The open-circuit voltage is the voltage at which the forward bias diffusion current is exactly equal to the short circuit current. The forward bias diffusion current is dependent on the amount of recombination in a p-n junction and increasing the recombination increases the forward bias current. Consequently, high recombination increases the forward bias diffusion current, which in turn reduces the open-circuit voltage. The material parameter which gives the recombination in forward bias is the diode saturation current. The recombination is controlled by the number of minority carriers at the junction edge, how fast they move away from the junction and how quickly they recombine. Consequently, the dark forward bias current, and, hence, the open-circuit voltage is affected by the following parameters:
- the number of minority carriers at the junction edge. The number of minority carriers injected from the other side is simply the number of minority carriers in equilibrium multiplied by an exponential factor which depends on the voltage and the temperature. Therefore, minimising the equilibrium minority carrier concentration reduces recombination. Minimizing the minority equilibrium carrier concentration is achieved by increasing the doping;
- the diffusion length in the material. A low diffusion length means that minority carriers disappear from the junction edge quickly due to recombination, thus allowing more carriers to cross and increasing the forward bias current. Consequently, to minimise recombination and achieve a high voltage, a high diffusion length is required. The diffusion length depends on the types of material, the processing history of the wafer and the doping in the wafer (or semiconductor material in a thin-film cell). High doping reduces the diffusion length, thus introducing a trade-off between maintaining a high diffusion length (which affects both the current and voltage) and achieving a high voltage;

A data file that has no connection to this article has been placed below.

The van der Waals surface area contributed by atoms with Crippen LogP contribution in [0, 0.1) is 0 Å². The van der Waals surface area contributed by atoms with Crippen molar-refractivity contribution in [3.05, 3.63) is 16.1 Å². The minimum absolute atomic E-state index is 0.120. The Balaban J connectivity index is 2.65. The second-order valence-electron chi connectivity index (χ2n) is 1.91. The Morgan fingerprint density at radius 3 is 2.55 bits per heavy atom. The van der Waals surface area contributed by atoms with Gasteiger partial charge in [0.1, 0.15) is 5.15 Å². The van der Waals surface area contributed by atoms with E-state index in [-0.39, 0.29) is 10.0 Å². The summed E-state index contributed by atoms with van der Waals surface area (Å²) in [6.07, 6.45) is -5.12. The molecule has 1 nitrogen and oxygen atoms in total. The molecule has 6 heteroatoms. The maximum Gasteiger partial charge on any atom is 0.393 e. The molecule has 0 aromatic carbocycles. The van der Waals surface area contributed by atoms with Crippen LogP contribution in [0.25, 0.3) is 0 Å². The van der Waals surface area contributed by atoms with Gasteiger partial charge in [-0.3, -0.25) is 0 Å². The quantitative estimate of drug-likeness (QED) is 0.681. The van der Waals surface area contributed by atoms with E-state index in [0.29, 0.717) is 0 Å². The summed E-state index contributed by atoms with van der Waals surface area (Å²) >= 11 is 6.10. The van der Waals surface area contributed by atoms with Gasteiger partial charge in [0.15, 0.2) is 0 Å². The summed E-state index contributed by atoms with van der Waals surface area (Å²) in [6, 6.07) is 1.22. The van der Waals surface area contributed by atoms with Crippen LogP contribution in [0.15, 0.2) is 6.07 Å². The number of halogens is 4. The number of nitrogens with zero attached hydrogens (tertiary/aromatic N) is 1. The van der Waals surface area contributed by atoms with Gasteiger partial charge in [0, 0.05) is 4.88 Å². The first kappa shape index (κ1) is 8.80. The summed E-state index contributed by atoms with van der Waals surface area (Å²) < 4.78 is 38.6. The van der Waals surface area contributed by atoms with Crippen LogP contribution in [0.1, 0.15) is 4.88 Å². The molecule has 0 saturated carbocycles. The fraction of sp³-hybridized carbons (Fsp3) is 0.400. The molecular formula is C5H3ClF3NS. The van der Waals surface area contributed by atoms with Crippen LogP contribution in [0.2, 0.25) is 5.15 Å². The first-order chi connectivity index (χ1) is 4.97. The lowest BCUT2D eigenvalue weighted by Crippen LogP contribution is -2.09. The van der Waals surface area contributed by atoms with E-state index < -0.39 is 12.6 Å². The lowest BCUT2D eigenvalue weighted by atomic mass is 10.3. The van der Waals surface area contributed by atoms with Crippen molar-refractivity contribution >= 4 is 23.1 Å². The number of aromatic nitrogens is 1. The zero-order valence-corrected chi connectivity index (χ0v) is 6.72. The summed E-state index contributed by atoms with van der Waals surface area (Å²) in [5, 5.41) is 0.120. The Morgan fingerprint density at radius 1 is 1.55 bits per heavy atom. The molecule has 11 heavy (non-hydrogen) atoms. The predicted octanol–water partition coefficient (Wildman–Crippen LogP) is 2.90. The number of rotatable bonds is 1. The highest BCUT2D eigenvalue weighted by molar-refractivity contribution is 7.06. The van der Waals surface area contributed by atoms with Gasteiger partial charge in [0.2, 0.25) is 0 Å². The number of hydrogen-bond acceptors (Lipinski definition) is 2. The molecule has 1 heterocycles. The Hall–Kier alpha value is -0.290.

- the presence of localised recombination sources within a diffusion length of the junction. A high recombination source close to the junction (usually a surface or a grain boundary) will allow carriers to move to this recombination source very quickly and recombine, thus dramatically increasing the recombination current. The impact of surface recombination is reduced by passivating the surfaces.
The net effect of previous trade-offs is shown in the graphs below.